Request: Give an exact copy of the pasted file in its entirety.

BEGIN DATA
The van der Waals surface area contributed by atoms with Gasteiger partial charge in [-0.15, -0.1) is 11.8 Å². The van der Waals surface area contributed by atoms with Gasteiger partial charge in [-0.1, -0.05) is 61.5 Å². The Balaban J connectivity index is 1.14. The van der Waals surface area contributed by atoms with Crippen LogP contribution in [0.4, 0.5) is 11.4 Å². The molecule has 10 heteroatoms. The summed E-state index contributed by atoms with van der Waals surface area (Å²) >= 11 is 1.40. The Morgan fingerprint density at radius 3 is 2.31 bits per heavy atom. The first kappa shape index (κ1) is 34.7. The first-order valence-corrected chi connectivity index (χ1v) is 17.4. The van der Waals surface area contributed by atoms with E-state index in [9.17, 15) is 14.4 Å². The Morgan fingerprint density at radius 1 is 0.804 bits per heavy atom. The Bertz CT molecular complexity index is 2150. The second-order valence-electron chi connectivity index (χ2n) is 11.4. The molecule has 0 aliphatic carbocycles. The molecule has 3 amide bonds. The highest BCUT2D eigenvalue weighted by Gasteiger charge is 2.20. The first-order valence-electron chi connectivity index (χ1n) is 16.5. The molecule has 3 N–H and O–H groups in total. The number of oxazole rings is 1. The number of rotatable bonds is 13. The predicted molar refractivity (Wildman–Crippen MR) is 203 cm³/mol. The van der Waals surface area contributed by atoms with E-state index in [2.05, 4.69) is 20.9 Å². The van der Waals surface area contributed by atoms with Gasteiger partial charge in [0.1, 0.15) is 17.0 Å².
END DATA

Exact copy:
The van der Waals surface area contributed by atoms with Gasteiger partial charge in [-0.15, -0.1) is 11.8 Å². The van der Waals surface area contributed by atoms with Gasteiger partial charge in [-0.1, -0.05) is 61.5 Å². The Balaban J connectivity index is 1.14. The van der Waals surface area contributed by atoms with Crippen LogP contribution in [0.4, 0.5) is 11.4 Å². The molecule has 10 heteroatoms. The summed E-state index contributed by atoms with van der Waals surface area (Å²) >= 11 is 1.40. The Morgan fingerprint density at radius 3 is 2.31 bits per heavy atom. The first kappa shape index (κ1) is 34.7. The first-order valence-corrected chi connectivity index (χ1v) is 17.4. The van der Waals surface area contributed by atoms with E-state index in [9.17, 15) is 14.4 Å². The Morgan fingerprint density at radius 1 is 0.804 bits per heavy atom. The Bertz CT molecular complexity index is 2150. The second-order valence-electron chi connectivity index (χ2n) is 11.4. The molecule has 0 aliphatic carbocycles. The molecule has 3 amide bonds. The highest BCUT2D eigenvalue weighted by Gasteiger charge is 2.20. The first-order valence-electron chi connectivity index (χ1n) is 16.5. The molecule has 3 N–H and O–H groups in total. The number of oxazole rings is 1. The number of rotatable bonds is 13. The predicted molar refractivity (Wildman–Crippen MR) is 203 cm³/mol. The van der Waals surface area contributed by atoms with E-state index in [2.05, 4.69) is 20.9 Å². The van der Waals surface area contributed by atoms with Gasteiger partial charge in [0.1, 0.15) is 17.0 Å².